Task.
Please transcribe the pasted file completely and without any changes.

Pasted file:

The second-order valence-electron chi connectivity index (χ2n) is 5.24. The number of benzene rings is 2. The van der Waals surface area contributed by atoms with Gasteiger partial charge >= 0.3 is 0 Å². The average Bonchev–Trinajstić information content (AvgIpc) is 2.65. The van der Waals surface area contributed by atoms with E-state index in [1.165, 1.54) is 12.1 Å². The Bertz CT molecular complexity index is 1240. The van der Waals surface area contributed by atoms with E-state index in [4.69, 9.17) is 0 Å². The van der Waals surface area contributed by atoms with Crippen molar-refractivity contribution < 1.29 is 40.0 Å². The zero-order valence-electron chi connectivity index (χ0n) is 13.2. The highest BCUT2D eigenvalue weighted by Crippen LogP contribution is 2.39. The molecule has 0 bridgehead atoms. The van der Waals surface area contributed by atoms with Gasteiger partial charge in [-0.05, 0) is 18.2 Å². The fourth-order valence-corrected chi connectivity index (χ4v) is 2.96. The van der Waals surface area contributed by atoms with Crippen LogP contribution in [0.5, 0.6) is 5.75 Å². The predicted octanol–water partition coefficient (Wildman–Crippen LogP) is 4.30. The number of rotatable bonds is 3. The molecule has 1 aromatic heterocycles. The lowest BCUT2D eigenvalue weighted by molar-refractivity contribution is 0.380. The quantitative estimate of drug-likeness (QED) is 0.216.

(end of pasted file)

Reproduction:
The second-order valence-electron chi connectivity index (χ2n) is 5.24. The number of benzene rings is 2. The van der Waals surface area contributed by atoms with Gasteiger partial charge >= 0.3 is 0 Å². The average Bonchev–Trinajstić information content (AvgIpc) is 2.65. The van der Waals surface area contributed by atoms with E-state index in [1.165, 1.54) is 12.1 Å². The Bertz CT molecular complexity index is 1240. The van der Waals surface area contributed by atoms with E-state index in [4.69, 9.17) is 0 Å². The van der Waals surface area contributed by atoms with Crippen molar-refractivity contribution < 1.29 is 40.0 Å². The zero-order valence-electron chi connectivity index (χ0n) is 13.2. The highest BCUT2D eigenvalue weighted by Crippen LogP contribution is 2.39. The molecule has 0 bridgehead atoms. The van der Waals surface area contributed by atoms with Gasteiger partial charge in [-0.05, 0) is 18.2 Å². The fourth-order valence-corrected chi connectivity index (χ4v) is 2.96. The van der Waals surface area contributed by atoms with Crippen LogP contribution in [0.5, 0.6) is 5.75 Å². The predicted octanol–water partition coefficient (Wildman–Crippen LogP) is 4.30. The number of rotatable bonds is 3. The molecule has 1 aromatic heterocycles. The lowest BCUT2D eigenvalue weighted by molar-refractivity contribution is 0.380. The quantitative estimate of drug-likeness (QED) is 0.216.